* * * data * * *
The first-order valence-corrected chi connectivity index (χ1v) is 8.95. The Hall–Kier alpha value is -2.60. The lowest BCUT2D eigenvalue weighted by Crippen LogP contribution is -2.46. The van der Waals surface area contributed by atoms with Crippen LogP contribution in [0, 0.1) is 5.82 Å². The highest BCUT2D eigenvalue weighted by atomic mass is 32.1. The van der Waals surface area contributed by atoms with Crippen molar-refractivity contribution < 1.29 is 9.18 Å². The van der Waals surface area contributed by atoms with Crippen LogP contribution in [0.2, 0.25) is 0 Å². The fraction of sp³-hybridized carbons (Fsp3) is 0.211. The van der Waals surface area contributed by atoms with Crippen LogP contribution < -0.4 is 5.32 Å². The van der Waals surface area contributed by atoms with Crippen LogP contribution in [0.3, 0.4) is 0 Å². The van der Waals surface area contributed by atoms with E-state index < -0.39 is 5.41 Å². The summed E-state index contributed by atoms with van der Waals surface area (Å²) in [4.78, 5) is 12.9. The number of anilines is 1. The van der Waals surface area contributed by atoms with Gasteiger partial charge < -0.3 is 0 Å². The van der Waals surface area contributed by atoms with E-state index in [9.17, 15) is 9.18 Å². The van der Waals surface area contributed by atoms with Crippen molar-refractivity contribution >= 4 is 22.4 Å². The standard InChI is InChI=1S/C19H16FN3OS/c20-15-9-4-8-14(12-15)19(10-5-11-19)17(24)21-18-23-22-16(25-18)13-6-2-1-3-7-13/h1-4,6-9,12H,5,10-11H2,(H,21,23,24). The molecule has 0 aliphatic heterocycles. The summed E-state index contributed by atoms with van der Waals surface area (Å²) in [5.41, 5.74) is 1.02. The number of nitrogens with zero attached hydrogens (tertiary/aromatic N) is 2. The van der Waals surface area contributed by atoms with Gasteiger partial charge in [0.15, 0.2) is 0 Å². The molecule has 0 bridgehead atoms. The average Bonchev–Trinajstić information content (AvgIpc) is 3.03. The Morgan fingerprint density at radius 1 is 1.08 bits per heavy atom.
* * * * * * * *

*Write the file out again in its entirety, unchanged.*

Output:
The first-order valence-corrected chi connectivity index (χ1v) is 8.95. The Hall–Kier alpha value is -2.60. The lowest BCUT2D eigenvalue weighted by Crippen LogP contribution is -2.46. The van der Waals surface area contributed by atoms with Crippen LogP contribution in [0, 0.1) is 5.82 Å². The highest BCUT2D eigenvalue weighted by atomic mass is 32.1. The van der Waals surface area contributed by atoms with Crippen molar-refractivity contribution < 1.29 is 9.18 Å². The van der Waals surface area contributed by atoms with Crippen LogP contribution in [0.2, 0.25) is 0 Å². The fraction of sp³-hybridized carbons (Fsp3) is 0.211. The van der Waals surface area contributed by atoms with Crippen LogP contribution < -0.4 is 5.32 Å². The van der Waals surface area contributed by atoms with Crippen LogP contribution in [0.3, 0.4) is 0 Å². The van der Waals surface area contributed by atoms with E-state index < -0.39 is 5.41 Å². The summed E-state index contributed by atoms with van der Waals surface area (Å²) in [4.78, 5) is 12.9. The number of anilines is 1. The van der Waals surface area contributed by atoms with Gasteiger partial charge < -0.3 is 0 Å². The van der Waals surface area contributed by atoms with E-state index in [9.17, 15) is 9.18 Å². The van der Waals surface area contributed by atoms with Crippen molar-refractivity contribution >= 4 is 22.4 Å². The standard InChI is InChI=1S/C19H16FN3OS/c20-15-9-4-8-14(12-15)19(10-5-11-19)17(24)21-18-23-22-16(25-18)13-6-2-1-3-7-13/h1-4,6-9,12H,5,10-11H2,(H,21,23,24). The molecule has 0 aliphatic heterocycles. The summed E-state index contributed by atoms with van der Waals surface area (Å²) in [5.41, 5.74) is 1.02. The number of nitrogens with zero attached hydrogens (tertiary/aromatic N) is 2. The van der Waals surface area contributed by atoms with Gasteiger partial charge in [0.15, 0.2) is 0 Å². The molecule has 0 bridgehead atoms. The average Bonchev–Trinajstić information content (AvgIpc) is 3.03. The Morgan fingerprint density at radius 1 is 1.08 bits per heavy atom.